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The failure of Artificial Intelligence

masonbee Ideas

Artificial Intelligence is proving to be a tricky problem for computer scientists. They seem to be able to make programs that are good at one thing or another but not programs that do anything outside of the constraints. Perhaps this is because human intelligence lies not so much in the individual as in our societies.

If you look around at your fellow humans you'll notice that pretty much all of them do the same things and yet we are all wired slightly differently. To quote Richard Feynman,

“I have a friend who's an artist and has sometimes taken a view which I don't agree with very well. He'll hold up a flower and say "look how beautiful it is," and I'll agree. Then he says "I as an artist can see how beautiful this is but you as a scientist take this all apart and it becomes a dull thing," and I think that he's kind of nutty. First of all, the beauty that he sees is available to other people and to me too, I believe. Although I may not be quite as refined aesthetically as he is ... I can appreciate the beauty of a flower. At the same time, I see much more about the flower than he sees. I could imagine the cells in there, the complicated actions inside, which also have a beauty. I mean it's not just beauty at this dimension, at one centimeter; there's also beauty at smaller dimensions, the inner structure, also the processes. The fact that the colors in the flower evolved in order to attract insects to pollinate it is interesting; it means that insects can see the color. It adds a question: does this aesthetic sense also exist in the lower forms? Why is it aesthetic? All kinds of interesting questions which the science knowledge only adds to the excitement, the mystery and the awe of a flower. It only adds. I don't understand how it subtracts.”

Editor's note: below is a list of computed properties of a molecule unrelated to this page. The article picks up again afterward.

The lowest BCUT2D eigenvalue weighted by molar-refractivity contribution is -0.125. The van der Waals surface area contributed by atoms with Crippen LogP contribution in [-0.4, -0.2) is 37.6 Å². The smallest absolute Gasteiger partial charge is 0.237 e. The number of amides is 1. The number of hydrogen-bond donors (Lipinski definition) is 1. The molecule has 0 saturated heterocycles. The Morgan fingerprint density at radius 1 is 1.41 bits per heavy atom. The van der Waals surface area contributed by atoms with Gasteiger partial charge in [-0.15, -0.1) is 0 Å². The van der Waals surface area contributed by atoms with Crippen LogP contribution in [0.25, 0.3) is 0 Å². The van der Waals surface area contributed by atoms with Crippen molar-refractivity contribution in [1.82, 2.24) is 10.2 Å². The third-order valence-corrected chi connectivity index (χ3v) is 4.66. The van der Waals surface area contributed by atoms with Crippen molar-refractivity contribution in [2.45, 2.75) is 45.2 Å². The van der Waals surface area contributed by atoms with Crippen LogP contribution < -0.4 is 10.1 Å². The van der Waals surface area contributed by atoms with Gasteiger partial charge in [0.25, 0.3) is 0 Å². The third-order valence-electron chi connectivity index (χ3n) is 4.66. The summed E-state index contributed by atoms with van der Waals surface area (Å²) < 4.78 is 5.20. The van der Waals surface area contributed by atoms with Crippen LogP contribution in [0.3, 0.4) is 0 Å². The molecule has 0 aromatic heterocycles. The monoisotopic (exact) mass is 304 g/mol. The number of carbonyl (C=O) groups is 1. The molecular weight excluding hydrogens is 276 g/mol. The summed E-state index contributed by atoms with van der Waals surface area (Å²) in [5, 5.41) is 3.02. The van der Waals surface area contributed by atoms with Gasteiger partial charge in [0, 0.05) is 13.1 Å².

― Richard P. Feynman

This quote is a good example of two different people looking at the same thing in a different way. They are not wired the same and yet in most aspects of their lives they have done the same things. It is only in small ways that their thinking is different.

If I look at a flower, it's just an object. I have an attachment to some because I have been taught to have an attachment. I need to be shown what is special about a flower and so I look at a flower in a different way from both these people. If I was to hazard a guess I would say the majority of people look at a flower as something pretty to be looked at or smelled. Only a very few look at them from the point of view of an artist or a physicist.

What has this got to do with the failure of AI? It has to do with the nature of what intelligence is. We all look at a subset of things slightly differently but in the majority we look at things the same and we communicate and teach each other other points of view, some of which we accept as valid even if we are unable to do them.

AI doesn't have that. There is no AI society swapping ideas back and forth and no small randomisation in the way that each AI views the same thing. No way of accepting different ideas as valid for the group even if the AI is unable to repeat them itself.

Humans aren't intelligent by ourselves. By ourselves we just die. Humans are intelligent because of the fictions of our societies and their ability to share the ideas that we create. To accept or refuse them.

“Fiction isn't bad. It is vital. Without commonly accepted stories about things like money, states or corporations, no complex human society can function. We can't play football unless everyone believes in the same made-up rules, and we can't enjoy the benefits of markets and courts without similar make-believe stories. But stories are just tools. They shouldn't become our goals or our yardsticks. When we forget that they are mere fiction, we lose touch with reality. Then we begin entire wars `to make a lot of money for the cooperation' or 'to protect the national interest'. Corporations, money and nations exist only in our imagination. We invented them to serve us; why do we find ourselves sacrificing our life in their service.”

― Yuval Noah Harari, Homo Deus: A Brief History of Tomorrow